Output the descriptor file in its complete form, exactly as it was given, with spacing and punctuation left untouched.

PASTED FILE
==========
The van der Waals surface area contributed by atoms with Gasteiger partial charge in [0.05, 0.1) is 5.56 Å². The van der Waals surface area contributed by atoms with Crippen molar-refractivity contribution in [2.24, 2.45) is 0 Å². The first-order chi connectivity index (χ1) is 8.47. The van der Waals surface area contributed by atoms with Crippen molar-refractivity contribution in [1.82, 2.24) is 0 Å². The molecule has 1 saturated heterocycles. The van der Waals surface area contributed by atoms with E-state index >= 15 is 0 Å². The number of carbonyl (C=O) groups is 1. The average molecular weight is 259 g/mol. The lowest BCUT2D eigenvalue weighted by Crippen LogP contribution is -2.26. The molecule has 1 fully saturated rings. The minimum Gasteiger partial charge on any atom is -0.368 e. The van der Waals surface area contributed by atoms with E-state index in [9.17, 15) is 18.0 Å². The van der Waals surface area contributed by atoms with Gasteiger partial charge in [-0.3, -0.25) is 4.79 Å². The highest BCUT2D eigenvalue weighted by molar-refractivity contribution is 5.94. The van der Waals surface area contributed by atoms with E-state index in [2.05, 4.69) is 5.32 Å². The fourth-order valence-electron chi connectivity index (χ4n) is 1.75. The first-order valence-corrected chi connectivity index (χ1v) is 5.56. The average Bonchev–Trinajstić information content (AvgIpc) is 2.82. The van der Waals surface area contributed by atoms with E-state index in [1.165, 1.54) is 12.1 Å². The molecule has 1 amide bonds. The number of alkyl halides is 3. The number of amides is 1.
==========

The van der Waals surface area contributed by atoms with Gasteiger partial charge in [0.05, 0.1) is 5.56 Å². The van der Waals surface area contributed by atoms with Crippen molar-refractivity contribution in [2.24, 2.45) is 0 Å². The first-order chi connectivity index (χ1) is 8.47. The van der Waals surface area contributed by atoms with Crippen molar-refractivity contribution in [1.82, 2.24) is 0 Å². The molecule has 1 saturated heterocycles. The van der Waals surface area contributed by atoms with E-state index >= 15 is 0 Å². The number of carbonyl (C=O) groups is 1. The average molecular weight is 259 g/mol. The lowest BCUT2D eigenvalue weighted by Crippen LogP contribution is -2.26. The molecule has 1 fully saturated rings. The minimum Gasteiger partial charge on any atom is -0.368 e. The van der Waals surface area contributed by atoms with E-state index in [9.17, 15) is 18.0 Å². The van der Waals surface area contributed by atoms with Gasteiger partial charge in [-0.3, -0.25) is 4.79 Å². The highest BCUT2D eigenvalue weighted by molar-refractivity contribution is 5.94. The van der Waals surface area contributed by atoms with E-state index in [2.05, 4.69) is 5.32 Å². The fourth-order valence-electron chi connectivity index (χ4n) is 1.75. The first-order valence-corrected chi connectivity index (χ1v) is 5.56. The average Bonchev–Trinajstić information content (AvgIpc) is 2.82. The van der Waals surface area contributed by atoms with E-state index in [1.165, 1.54) is 12.1 Å². The molecule has 1 amide bonds. The number of alkyl halides is 3. The number of amides is 1.